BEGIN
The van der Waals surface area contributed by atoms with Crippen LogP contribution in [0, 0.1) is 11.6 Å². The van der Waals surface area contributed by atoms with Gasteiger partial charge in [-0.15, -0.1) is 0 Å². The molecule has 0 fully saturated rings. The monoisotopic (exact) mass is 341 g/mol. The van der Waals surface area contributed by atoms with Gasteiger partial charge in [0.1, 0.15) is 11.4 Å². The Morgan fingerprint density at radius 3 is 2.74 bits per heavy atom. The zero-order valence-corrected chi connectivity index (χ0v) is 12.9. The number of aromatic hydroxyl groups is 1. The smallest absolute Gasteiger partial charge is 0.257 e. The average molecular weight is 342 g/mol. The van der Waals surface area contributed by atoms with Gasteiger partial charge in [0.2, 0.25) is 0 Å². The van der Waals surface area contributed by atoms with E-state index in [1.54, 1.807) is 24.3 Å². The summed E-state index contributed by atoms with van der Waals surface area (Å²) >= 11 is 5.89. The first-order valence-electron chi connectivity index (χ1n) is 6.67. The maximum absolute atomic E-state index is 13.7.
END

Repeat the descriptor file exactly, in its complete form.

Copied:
The van der Waals surface area contributed by atoms with Crippen LogP contribution in [0, 0.1) is 11.6 Å². The van der Waals surface area contributed by atoms with Gasteiger partial charge in [-0.15, -0.1) is 0 Å². The molecule has 0 fully saturated rings. The monoisotopic (exact) mass is 341 g/mol. The van der Waals surface area contributed by atoms with Gasteiger partial charge in [0.1, 0.15) is 11.4 Å². The Morgan fingerprint density at radius 3 is 2.74 bits per heavy atom. The zero-order valence-corrected chi connectivity index (χ0v) is 12.9. The number of aromatic hydroxyl groups is 1. The smallest absolute Gasteiger partial charge is 0.257 e. The average molecular weight is 342 g/mol. The van der Waals surface area contributed by atoms with Gasteiger partial charge in [0.2, 0.25) is 0 Å². The van der Waals surface area contributed by atoms with E-state index in [1.54, 1.807) is 24.3 Å². The summed E-state index contributed by atoms with van der Waals surface area (Å²) >= 11 is 5.89. The first-order valence-electron chi connectivity index (χ1n) is 6.67. The maximum absolute atomic E-state index is 13.7.